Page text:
Your healthcare providers have created a whole host of medical records about you. You may want to obtain your own records because you are changing physicians or you want to be informed about your health care and condition.
Standards govern the creation, content, and retention of records. The Joint Commission standards provide a national framework for medical record content in facilities that are Joint Commission-accredited. Requirements for record keeping may be specified by each state through the standards of professional boards (Board of Medical Examiners, Board of Nursing, and so on), and by the federal government through OBRA (Omnibus Budget Reconciliation Act) which governs the structure of nursing homes.
While the hospital, nursing home, rehabilitation center, or other healthcare provider owns the physical medical record, the patient is entitled to the information contained within the record and has the right to receive copies of those records.
Types of medical records
• hospitals and emergency rooms records,
• emergency medical services records (ambulance or medical intensive care unit/MICU),
• records of physicians and specialists
• outpatient imaging (x-rays, MRI scans, CT scans, and so forth),
• any outpatient labs where blood work or other tests (EMG, EKG, and so forth) were done,
• inpatient and outpatient rehabilitation records including physical therapy, occupational therapy, and so forth,
• outpatient pain treatment centers,
• pathology specimens and reports,
• billing records,
• visiting nurse home care records,
• mental health, substance abuse records and HIV records,
• assisted living and nursing home records,
• employment physicals,
• fetal monitoring strips’
• videotapes of procedures,
• pathology or laboratory work that was referred to an outside source,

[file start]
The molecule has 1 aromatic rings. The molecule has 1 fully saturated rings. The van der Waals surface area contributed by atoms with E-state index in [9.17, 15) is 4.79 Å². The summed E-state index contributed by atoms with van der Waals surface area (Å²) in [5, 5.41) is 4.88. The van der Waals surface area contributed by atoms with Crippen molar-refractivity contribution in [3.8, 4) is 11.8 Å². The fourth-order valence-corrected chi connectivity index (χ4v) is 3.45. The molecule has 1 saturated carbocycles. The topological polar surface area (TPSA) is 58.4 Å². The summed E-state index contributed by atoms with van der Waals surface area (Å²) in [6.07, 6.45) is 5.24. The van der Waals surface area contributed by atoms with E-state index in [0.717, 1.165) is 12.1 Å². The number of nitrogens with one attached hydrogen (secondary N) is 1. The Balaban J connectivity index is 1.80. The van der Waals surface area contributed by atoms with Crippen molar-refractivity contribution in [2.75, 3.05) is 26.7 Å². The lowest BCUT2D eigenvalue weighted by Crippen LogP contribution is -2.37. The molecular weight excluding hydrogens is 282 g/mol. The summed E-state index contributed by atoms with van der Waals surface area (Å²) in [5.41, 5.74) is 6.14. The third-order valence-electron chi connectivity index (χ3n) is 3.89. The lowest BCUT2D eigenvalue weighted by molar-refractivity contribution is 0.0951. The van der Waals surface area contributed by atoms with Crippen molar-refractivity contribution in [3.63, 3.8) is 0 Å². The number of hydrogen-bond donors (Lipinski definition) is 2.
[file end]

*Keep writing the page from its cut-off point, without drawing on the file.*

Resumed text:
• drugstore pharmaceutical records,
• inpatient pharmacy profiles,
• inpatient narcotic control records,
• labor and delivery, operating room, emergency room, radiology, and laboratory logs,
• communication books used by nursing shifts to report to each other,
• insurance companies records,
• risk management reports or incident reports if there is an unusual occurrence.
Original x-ray films or copies of the films may be obtained. Generally, original films are only given to the patient. Copies may be of poor quality, but unless the original film is subpoenaed, the healthcare facility may not release the original. Always request the reports that accompany these films.
CT and MRI results may be stored on computer disks. Echocardiogram, angiogram, and ultrasound data may be kept on tape. Again, always request the reports that describe these films. They may be kept in an outpatient department or radiology center, not the main hospital medical records department. Mammogram reports should also have an accompanying history and physical or intake sheet. The form filled out to request the test may also contain important data about the justification for the study. This request form is not usually a permanent part of the medical record and possibly can be retrieved from the radiology department.
Medical procedures or surgeries are occasionally videotaped or photographed. Contact the healthcare facility and ask which department stores these images. Start with the director of the medical records department. He or she can direct you to the appropriate department that maintains this information whether it be Surgery or otherwise.
Emergency medical transport services records are sometimes not found in the emergency room record if hospital protocol dictates that they are not maintained as part of the records. Requests for these records need to be made to the specific service that rendered the care.
Special authorizations may be required for particularly sensitive information such as drug rehabilitation and psychiatric treatment. HIV testing may be kept apart from the record and needs to be specifically requested. Special authorizations may be required to obtain this information. In some instances psychiatric facilities require the patient to sign a special authorization in order to release records.
Modified from Obtaining and Organizing Medical Records, Patricia Iyer, MSN, RN, LNCC and Jane Barone, BS, RN, LNCC in Patricia Iyer and Barbara Levin, Editors, Medical Legal Aspects of Medical Records, Second Edition, Lawyers and Judges Publishing Company, 2010